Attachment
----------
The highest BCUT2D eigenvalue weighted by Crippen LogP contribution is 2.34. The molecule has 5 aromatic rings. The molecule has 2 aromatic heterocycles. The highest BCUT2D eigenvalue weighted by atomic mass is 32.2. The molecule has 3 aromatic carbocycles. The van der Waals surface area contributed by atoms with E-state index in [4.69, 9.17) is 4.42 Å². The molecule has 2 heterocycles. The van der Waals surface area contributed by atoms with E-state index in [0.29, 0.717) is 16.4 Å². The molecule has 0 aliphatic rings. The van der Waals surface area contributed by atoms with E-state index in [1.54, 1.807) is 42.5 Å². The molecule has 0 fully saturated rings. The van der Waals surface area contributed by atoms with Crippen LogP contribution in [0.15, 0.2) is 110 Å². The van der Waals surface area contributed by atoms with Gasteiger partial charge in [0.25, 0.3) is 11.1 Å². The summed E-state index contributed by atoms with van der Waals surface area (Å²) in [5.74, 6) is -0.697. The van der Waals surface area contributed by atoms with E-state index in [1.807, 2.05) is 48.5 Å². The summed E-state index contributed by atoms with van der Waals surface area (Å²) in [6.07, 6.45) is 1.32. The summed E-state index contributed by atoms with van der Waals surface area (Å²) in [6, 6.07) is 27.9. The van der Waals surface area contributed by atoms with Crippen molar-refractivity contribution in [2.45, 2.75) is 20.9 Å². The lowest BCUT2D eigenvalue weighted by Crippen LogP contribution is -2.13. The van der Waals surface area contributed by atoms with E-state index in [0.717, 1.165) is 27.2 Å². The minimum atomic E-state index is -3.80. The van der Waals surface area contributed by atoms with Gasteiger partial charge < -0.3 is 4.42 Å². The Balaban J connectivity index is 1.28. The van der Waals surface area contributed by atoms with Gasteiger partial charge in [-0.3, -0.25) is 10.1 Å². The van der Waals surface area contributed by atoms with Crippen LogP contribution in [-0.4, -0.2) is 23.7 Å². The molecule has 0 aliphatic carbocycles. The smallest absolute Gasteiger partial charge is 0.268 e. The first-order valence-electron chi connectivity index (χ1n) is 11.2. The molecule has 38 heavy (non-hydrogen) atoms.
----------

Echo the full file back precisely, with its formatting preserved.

The highest BCUT2D eigenvalue weighted by Crippen LogP contribution is 2.34. The molecule has 5 aromatic rings. The molecule has 2 aromatic heterocycles. The highest BCUT2D eigenvalue weighted by atomic mass is 32.2. The molecule has 3 aromatic carbocycles. The van der Waals surface area contributed by atoms with E-state index in [4.69, 9.17) is 4.42 Å². The molecule has 2 heterocycles. The van der Waals surface area contributed by atoms with E-state index in [0.29, 0.717) is 16.4 Å². The molecule has 0 aliphatic rings. The van der Waals surface area contributed by atoms with E-state index in [1.54, 1.807) is 42.5 Å². The molecule has 0 fully saturated rings. The van der Waals surface area contributed by atoms with Crippen LogP contribution in [0.15, 0.2) is 110 Å². The van der Waals surface area contributed by atoms with Gasteiger partial charge in [0.25, 0.3) is 11.1 Å². The summed E-state index contributed by atoms with van der Waals surface area (Å²) in [5.74, 6) is -0.697. The van der Waals surface area contributed by atoms with E-state index in [1.807, 2.05) is 48.5 Å². The summed E-state index contributed by atoms with van der Waals surface area (Å²) in [6.07, 6.45) is 1.32. The summed E-state index contributed by atoms with van der Waals surface area (Å²) in [6, 6.07) is 27.9. The van der Waals surface area contributed by atoms with Crippen molar-refractivity contribution in [2.45, 2.75) is 20.9 Å². The lowest BCUT2D eigenvalue weighted by Crippen LogP contribution is -2.13. The van der Waals surface area contributed by atoms with E-state index in [0.717, 1.165) is 27.2 Å². The minimum atomic E-state index is -3.80. The van der Waals surface area contributed by atoms with Gasteiger partial charge < -0.3 is 4.42 Å². The Balaban J connectivity index is 1.28. The van der Waals surface area contributed by atoms with Gasteiger partial charge in [-0.3, -0.25) is 10.1 Å². The van der Waals surface area contributed by atoms with Crippen LogP contribution in [-0.4, -0.2) is 23.7 Å². The molecule has 0 aliphatic carbocycles. The smallest absolute Gasteiger partial charge is 0.268 e. The first-order valence-electron chi connectivity index (χ1n) is 11.2. The molecule has 38 heavy (non-hydrogen) atoms.